Daniel Newman: Absolutely, welcome to the show. Excited to have you here, have some questions for you. I’ve spent some time over the last several months working alongside you and your team to better understand a few of the new offerings that you’ve come out with. And that’s what I’m going to ask you some questions about. Now quickly before I do that, just the general disclaimer, stuff just want to let everybody know out there that this show is for information entertainment purposes only. And while we do talk to and about publicly traded companies, please do not take anything we’re sharing here as investment advice.

And we of course appreciate our partners at HPE for being part of our show. All right, Gerry, let’s get at it. I like starting with the macro thinking here. Thinking big picture, broad, we’ve been more or less locked up now with increased mobility, but definitely a changed world for the better part of what I don’t know, 18, 20 months. Talk a little bit about what you’re seeing in your role. The broad changes, the pandemic, how it’s shaping organizations and kind of the changing needs for the delivery of services and technology and companies that are making big investments in digital transformation and tech.

Gerry Nolan: Indeed, a great question. And obviously the global pandemic we’re working through has had a massive impact on IT organizations and organizations like ours in terms of how we deliver. So IT ops suffering all sorts of challenges, many of have sort of resolved or moved to a more mature state today. But many of the challenges around enabling very quickly, large numbers of remote workers, sort of all the way through to keeping their lights on. I mean, COVID introduced all sorts of constraints, simple things like allowing staff to access their physical IT would be an example. So you can imagine a break fix scenario where traditionally somebody would go and replace a part or take some action locally with a piece of hardware. And of course now they can’t do that right. Because nobody is allowed to be on site. So, that’s a major constraint that customers have had to work through.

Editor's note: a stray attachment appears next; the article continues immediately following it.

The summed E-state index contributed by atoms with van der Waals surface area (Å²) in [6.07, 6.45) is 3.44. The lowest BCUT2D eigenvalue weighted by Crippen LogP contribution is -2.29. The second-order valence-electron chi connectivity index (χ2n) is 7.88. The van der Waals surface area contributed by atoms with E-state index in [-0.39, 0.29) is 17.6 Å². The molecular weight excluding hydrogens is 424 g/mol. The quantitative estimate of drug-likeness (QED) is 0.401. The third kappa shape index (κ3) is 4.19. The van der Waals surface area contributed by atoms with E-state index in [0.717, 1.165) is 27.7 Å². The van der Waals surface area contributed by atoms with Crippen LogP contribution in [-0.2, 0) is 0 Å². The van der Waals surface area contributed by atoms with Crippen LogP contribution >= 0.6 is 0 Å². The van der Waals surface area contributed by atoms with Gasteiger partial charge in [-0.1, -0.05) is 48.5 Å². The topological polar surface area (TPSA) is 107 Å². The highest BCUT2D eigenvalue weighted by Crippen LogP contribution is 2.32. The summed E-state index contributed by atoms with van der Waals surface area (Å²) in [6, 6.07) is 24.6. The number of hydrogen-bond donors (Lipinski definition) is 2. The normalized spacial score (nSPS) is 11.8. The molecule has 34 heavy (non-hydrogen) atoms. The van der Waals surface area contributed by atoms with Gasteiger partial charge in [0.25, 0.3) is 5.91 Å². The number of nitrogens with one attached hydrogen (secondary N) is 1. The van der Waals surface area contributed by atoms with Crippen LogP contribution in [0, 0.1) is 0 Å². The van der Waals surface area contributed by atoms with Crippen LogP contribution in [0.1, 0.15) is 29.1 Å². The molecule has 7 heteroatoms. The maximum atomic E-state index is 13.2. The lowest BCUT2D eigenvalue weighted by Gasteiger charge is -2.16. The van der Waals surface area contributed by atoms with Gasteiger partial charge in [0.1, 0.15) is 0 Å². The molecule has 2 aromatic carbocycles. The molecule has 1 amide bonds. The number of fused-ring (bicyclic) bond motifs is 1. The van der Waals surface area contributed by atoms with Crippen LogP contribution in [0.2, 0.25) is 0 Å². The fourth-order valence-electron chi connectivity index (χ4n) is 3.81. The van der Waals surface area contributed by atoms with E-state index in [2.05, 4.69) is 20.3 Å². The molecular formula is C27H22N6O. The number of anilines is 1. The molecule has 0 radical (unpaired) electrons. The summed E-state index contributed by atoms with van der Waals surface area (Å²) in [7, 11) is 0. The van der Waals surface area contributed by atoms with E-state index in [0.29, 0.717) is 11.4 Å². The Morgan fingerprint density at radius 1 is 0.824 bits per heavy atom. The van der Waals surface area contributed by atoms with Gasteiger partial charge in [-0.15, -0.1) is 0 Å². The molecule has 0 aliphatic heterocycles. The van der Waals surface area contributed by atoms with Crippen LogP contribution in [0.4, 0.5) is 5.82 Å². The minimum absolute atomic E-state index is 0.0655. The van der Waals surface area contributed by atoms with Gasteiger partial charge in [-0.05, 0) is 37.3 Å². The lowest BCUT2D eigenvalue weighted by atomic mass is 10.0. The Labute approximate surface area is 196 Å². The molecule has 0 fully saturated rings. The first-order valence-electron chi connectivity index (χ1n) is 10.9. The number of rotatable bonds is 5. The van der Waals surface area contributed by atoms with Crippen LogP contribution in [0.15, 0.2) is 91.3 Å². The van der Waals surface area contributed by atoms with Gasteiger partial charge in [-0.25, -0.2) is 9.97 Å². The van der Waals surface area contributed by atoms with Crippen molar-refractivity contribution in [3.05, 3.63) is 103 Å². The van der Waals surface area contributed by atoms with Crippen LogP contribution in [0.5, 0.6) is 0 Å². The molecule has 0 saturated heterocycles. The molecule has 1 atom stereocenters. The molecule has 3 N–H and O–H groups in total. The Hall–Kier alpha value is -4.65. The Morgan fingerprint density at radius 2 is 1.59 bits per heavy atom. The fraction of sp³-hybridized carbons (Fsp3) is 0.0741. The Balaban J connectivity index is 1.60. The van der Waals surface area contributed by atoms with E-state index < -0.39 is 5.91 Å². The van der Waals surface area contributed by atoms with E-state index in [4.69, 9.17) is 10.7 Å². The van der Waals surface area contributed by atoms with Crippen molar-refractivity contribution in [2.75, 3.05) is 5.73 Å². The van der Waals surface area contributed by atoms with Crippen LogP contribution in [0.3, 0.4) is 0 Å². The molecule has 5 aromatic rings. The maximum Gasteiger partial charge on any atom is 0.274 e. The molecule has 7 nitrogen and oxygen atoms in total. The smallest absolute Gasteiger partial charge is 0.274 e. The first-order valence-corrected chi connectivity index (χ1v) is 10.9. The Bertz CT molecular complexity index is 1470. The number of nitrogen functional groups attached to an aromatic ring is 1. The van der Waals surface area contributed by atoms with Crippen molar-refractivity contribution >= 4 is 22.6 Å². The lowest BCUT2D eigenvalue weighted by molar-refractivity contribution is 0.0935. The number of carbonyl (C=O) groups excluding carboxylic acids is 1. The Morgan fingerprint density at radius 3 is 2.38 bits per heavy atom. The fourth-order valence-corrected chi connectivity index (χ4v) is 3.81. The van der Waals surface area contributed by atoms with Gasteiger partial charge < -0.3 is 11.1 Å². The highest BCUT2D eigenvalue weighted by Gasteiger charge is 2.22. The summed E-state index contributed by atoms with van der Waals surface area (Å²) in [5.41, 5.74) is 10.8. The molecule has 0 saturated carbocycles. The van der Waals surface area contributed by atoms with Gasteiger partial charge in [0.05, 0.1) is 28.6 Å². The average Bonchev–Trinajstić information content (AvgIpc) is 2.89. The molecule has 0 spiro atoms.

Other examples would include just the deployment of new technologies. I mean, you want to deploy some new servers or storage or whatever, getting access to the IT and doing all the necessary work in setting up and onboarding and migrating has been a real challenge. Then you look at areas like skill shortages and supply chain issues. Also a big factor for many of our customers. And those that have already invested in a digital platform, we tended to see them having a lot fewer challenges and it’s a lot easier for them to manage remote workers and do work remotely. But those that have not invested and were rapidly moving to deploy digital solutions. That was obviously challenging to do that in a very short amount of time. So, and then of course you have this rapid move to, as a service model, which is a trend we’re seeing in our personal lives as well as here in enterprise IT.

So a large percentage of customers that we work with they’re keen to move to a cloud type model, but many of them want to keep the IT on their site or within their environment. And of course that delivers all sorts of benefits in terms of flexibility. They can help work on choosing the IT architecture, helps with latency speeds, security compliance and a host of other benefits that they get. So we see that hybrid approach, really has picked up steam both during COVID and right up to the present day. And of course we’re helping to enable that here at HPE through our services.